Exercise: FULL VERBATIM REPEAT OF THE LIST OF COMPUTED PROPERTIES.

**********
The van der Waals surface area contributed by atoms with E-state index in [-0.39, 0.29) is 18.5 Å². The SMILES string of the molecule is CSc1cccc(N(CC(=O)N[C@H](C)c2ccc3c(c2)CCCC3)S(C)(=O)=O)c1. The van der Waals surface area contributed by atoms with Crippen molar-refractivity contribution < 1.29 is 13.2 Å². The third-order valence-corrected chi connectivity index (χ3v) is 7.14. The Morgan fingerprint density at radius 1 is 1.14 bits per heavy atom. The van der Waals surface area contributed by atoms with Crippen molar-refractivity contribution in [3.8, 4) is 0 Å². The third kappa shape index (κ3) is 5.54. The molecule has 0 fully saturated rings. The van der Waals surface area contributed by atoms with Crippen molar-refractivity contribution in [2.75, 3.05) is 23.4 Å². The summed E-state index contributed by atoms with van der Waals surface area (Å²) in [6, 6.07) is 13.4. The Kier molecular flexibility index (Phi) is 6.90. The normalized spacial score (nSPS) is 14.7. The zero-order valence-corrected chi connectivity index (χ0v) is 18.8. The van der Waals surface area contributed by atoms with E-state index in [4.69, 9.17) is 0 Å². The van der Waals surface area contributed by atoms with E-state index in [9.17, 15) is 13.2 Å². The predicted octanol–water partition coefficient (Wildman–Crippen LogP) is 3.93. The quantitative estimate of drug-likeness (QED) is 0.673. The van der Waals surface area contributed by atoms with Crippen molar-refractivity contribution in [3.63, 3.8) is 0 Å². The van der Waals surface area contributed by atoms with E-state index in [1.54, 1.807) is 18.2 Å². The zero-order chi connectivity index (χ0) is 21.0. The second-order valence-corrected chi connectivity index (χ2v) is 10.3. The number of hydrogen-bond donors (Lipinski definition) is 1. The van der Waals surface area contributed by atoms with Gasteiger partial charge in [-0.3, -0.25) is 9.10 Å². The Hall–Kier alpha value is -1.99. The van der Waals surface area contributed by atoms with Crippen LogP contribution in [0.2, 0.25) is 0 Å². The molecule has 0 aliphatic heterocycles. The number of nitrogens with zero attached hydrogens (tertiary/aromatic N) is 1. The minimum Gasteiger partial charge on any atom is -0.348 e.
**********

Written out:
The van der Waals surface area contributed by atoms with E-state index in [-0.39, 0.29) is 18.5 Å². The SMILES string of the molecule is CSc1cccc(N(CC(=O)N[C@H](C)c2ccc3c(c2)CCCC3)S(C)(=O)=O)c1. The van der Waals surface area contributed by atoms with Crippen molar-refractivity contribution < 1.29 is 13.2 Å². The third-order valence-corrected chi connectivity index (χ3v) is 7.14. The Morgan fingerprint density at radius 1 is 1.14 bits per heavy atom. The van der Waals surface area contributed by atoms with Crippen molar-refractivity contribution in [3.8, 4) is 0 Å². The third kappa shape index (κ3) is 5.54. The molecule has 0 fully saturated rings. The van der Waals surface area contributed by atoms with Crippen molar-refractivity contribution in [2.75, 3.05) is 23.4 Å². The summed E-state index contributed by atoms with van der Waals surface area (Å²) in [6, 6.07) is 13.4. The Kier molecular flexibility index (Phi) is 6.90. The normalized spacial score (nSPS) is 14.7. The zero-order valence-corrected chi connectivity index (χ0v) is 18.8. The van der Waals surface area contributed by atoms with E-state index in [4.69, 9.17) is 0 Å². The van der Waals surface area contributed by atoms with E-state index in [9.17, 15) is 13.2 Å². The predicted octanol–water partition coefficient (Wildman–Crippen LogP) is 3.93. The quantitative estimate of drug-likeness (QED) is 0.673. The van der Waals surface area contributed by atoms with Crippen molar-refractivity contribution in [3.63, 3.8) is 0 Å². The van der Waals surface area contributed by atoms with E-state index in [1.54, 1.807) is 18.2 Å². The zero-order chi connectivity index (χ0) is 21.0. The second-order valence-corrected chi connectivity index (χ2v) is 10.3. The number of hydrogen-bond donors (Lipinski definition) is 1. The van der Waals surface area contributed by atoms with Gasteiger partial charge in [-0.3, -0.25) is 9.10 Å². The Hall–Kier alpha value is -1.99. The van der Waals surface area contributed by atoms with Crippen LogP contribution in [0.2, 0.25) is 0 Å². The molecule has 0 aliphatic heterocycles. The number of nitrogens with zero attached hydrogens (tertiary/aromatic N) is 1. The minimum Gasteiger partial charge on any atom is -0.348 e.